Rebecca Hersher

Medical workers in Houston are dealing with a secondary problem after last week's floods: Clinics that offer methadone and other opioid addiction therapies are just getting back up and running, and many people don't have access to the treatments they need.

Updated at 8:15 p.m. ET

Officials are still trying to confirm whether Texas floodwaters have spread contamination from decades-old toxic waste sites, as water recedes and residents return to homes that, in some cases, were flooded with water that passed over known contaminated areas.

Copyright 2017 NPR. To see more, visit http://www.npr.org/.

In northeast Houston, grocery stores are boarded up. Gas stations are closed. Streets are covered in a thin layer of dusty mud.

And, on block after block, homes are full of people; some returning after harrowing rescues and frustrating nights in shelters, others who never escaped their apartments as the water rose.

Copyright 2017 NPR. To see more, visit http://www.npr.org/.

KELLY MCEVERS, HOST:

Some people have stayed in their homes, and that's been difficult, too, especially in low-income neighborhoods in east Houston. NPR's Rebecca Hersher talked to people there who are struggling to get the basics, like food, water and information.

Among the most pressing medical needs facing Houston at the moment: getting people to dialysis treatment.

At DaVita Med Center Dialysis on Tuesday afternoon, nurses tended to dozens of patients on dialysis machines while another 100 people waited their turn. Some were clearly uncomfortable, and a number said they hadn't been dialyzed in four days.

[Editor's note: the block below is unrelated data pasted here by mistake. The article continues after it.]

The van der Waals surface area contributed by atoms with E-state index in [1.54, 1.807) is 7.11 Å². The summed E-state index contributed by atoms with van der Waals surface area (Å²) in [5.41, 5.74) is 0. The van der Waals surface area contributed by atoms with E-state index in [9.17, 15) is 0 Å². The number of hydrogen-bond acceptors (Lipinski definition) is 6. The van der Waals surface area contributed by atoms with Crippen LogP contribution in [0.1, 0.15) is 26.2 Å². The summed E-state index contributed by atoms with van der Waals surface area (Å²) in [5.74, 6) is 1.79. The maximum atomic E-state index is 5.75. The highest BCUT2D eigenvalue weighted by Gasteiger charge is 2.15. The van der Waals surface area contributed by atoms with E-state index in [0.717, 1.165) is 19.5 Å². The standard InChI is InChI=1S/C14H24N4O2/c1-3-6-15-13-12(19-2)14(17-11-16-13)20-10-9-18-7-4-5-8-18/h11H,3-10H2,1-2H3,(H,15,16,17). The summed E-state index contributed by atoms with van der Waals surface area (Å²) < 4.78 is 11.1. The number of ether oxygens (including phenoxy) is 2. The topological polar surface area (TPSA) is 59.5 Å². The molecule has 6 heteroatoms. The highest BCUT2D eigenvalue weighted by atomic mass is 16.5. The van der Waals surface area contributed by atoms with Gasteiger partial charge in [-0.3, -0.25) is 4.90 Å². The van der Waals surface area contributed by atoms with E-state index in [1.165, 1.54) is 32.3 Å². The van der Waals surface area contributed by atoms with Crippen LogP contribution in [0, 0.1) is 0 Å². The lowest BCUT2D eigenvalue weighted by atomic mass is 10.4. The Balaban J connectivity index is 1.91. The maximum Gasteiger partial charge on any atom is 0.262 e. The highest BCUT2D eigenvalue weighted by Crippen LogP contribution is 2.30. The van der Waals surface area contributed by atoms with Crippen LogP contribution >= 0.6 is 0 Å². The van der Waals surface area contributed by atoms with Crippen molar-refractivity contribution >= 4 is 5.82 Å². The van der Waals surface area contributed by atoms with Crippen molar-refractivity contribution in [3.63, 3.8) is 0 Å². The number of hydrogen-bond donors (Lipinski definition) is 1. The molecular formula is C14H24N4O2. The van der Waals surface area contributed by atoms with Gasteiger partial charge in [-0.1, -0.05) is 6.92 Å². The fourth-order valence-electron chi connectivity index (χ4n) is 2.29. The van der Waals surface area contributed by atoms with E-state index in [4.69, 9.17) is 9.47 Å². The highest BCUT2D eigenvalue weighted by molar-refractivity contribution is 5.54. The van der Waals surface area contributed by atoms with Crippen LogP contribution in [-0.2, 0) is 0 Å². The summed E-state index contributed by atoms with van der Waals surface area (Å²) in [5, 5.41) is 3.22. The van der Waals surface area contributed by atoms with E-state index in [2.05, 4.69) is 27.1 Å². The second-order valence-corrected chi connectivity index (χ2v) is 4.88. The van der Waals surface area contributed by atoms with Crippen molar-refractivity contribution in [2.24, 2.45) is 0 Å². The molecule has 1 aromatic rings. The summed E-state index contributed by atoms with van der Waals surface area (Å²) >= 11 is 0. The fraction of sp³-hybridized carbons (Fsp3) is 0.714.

Those delays can be life-threatening.

Erica Brown called 911 for two days before a helicopter finally spotted her, trapped in her Houston home with her 7-month-old son and three other children. Sometimes when she called, she got nothing, just a busy signal and a disconnection. Multiple times she was told that they'd try to send help. Hours would go by with no rescue.

The family spent two nights in their trailer watching the floodwaters from Tropical Storm Harvey rise up the foundation. "It was a hard feeling because I thought me and my kids were going to lose our life in this hurricane disaster."

Updated at 7:00 p.m. ET

A man convicted of killing two people in what prosecutors argued were racially motivated murders in 1987 was executed by lethal injection on Thursday evening in Florida.

A concert in Rotterdam was canceled after Dutch police received a tip about a possible terror plot at the venue.

The American garage rock band Allah-Las was scheduled to perform on Wednesday night, but the event was called off after a warning from Spanish authorities led to the arrest of two men who officials suspected might be planning an attack, according to NPR's Soraya Sarhaddi Nelson.

As Soraya reported for NPR's Newscast unit:

On Monday, the moon will completely eclipse the sun, and people all over the U.S. will watch.

For those who have been boning up on eclipse trivia for weeks, congratulations. For everyone else, here are the things you need to know about the phenomenon.

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